This week has been busier than I’d ever imagined. Every time I sit down to write, something else prioritizes itself above my blog. I’m not complaining. Everything is right when I prioritize my family above my blog. I’ve backlogged a few recipes that need more testing before sharing. I’m glad I planned repeat recipes this week, too. Tonight we had Black Rice Salad. Later this week I’ve planned Adzuki and Kabocha Miso Stew to use my last kabocha of the season. All in all it was a great week to try a little something new.
This week we have been contemplating those less fortunate than us as plan our alms giving for the fast. A friend of mine shared this article, “How to Feed Your Family From a Food Bank.” It shares insights into those who are trying to make ends meet and sometimes need a little help to do so. Some of her shopping and cooking tips are ones I use to help keep our grocery bill down.
We have also been reading through What the World Eats all week. The kids love to flip through and look at all the pictures. Not only does it give us a peek into food from around the world, but it also includes recipes. I love when I stumble across cultural recipes that are already gluten and dairy free. It is very exciting to find that you can try something new and still be able to eat it in a form that is actually original. Nevertheless, I still had to omit the green chiles, but it was the only ingredient that had to go.
Poha is a flattened rice from India. Think rolled oats, but with rice instead. Though the book didn’t differentiate, there are two kinds of poha: thick and thin. With a little more research I discovered that thick poha is what you want for this recipe. Of course I discovered that after I purchased the thin variety from a local Indian grocery store. I even found a package that declares “No Allergens Present.” Just so you know, the package I purchased at the Indian grocery was less than half the price of the one that is linked in this post.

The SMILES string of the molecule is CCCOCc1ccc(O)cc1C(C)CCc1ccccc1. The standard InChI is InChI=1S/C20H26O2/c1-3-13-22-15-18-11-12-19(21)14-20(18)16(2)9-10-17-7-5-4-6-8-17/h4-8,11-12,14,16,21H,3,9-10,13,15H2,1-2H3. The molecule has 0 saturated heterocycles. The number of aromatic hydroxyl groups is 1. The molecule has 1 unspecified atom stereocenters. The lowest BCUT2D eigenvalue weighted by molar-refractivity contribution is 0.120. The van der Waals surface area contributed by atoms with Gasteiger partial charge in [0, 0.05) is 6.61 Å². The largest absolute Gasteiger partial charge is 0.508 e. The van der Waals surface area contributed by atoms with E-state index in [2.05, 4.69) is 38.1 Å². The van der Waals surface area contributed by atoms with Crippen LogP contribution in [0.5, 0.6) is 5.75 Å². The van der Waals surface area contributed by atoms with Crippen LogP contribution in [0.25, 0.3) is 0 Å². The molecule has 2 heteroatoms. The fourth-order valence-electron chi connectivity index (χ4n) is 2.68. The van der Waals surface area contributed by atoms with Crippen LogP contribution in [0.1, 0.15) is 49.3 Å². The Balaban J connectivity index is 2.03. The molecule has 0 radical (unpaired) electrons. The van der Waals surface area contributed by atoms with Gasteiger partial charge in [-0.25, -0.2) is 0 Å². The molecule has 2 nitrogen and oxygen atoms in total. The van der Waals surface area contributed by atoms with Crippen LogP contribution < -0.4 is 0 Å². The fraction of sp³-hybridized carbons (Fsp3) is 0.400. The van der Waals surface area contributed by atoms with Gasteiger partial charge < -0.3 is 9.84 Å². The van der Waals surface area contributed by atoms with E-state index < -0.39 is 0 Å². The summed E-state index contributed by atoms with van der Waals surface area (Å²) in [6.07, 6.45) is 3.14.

I wouldn’t normally go out for just two special ingredients, but a monthly appointment had us going past the bazar closest to us, and I was already stopping for another item. It was an ingredient for that recipe that needs testing, so I’ll tell you more about it later. That made my detour two aisles instead of a thirty minute drive. The kids are far more persuasive when a scenario works out so well.
I also had not heard of one of the garnishes recommended in the recipe. Sev is a fried chickpea noodle. It is sold in chip bags as a snack that comes in many flavors. Sadly all of the commercial ones have paprika or cayenne in the ingredients, so Buster can’t have them. I got a bag to decide if they were worth trying to make at home. The answer was a resounding, “Yum!” Now I need one of these so Buster can have some too.
Another interesting tidbit is that this savory dish is traditionally a breakfast in India, but I would gladly eat it any time of day. Also, be sure you prep everything before you start soaking the poha. You’ll need your undivided attention for the cooking process. There are many variations of poha. Some variations are sweeter with raisins and nuts. Others use legumes. I can’t wait to use the rest of the bag.
This recipe made exactly enough for my family. I’m going to have to double and triple the recipe as the boys grow.
Allergy Friendly Poha
2 cups thick poha
1 Tbsp safflower oil
1 tsp mustard seed
1/2 onion, sliced thin
1 med potato, diced in 1/4 inch cubes
1/2 tsp sugar
1 tsp salt
Optional garnishes: chopped cilantro, shredded unsweetened coconut, sev
Soak poha in a bowl for about five minutes. Then drain and let rest until ready to use.
While poha is soaking, heat the oil on medium-high in your wok or deep skillet. Add the mustard seeds and stir for one minute.
Add the potato and onions. Saute for 5-10 minutes, until the potatoes are turning golden and are cooked through. Stir constantly.
Add the soaked poha, sugar, salt, and turmeric. Stir fry for two minutes and stir well. Cover the pan and remove from the heat for two minutes.
Serve and garnish as desired.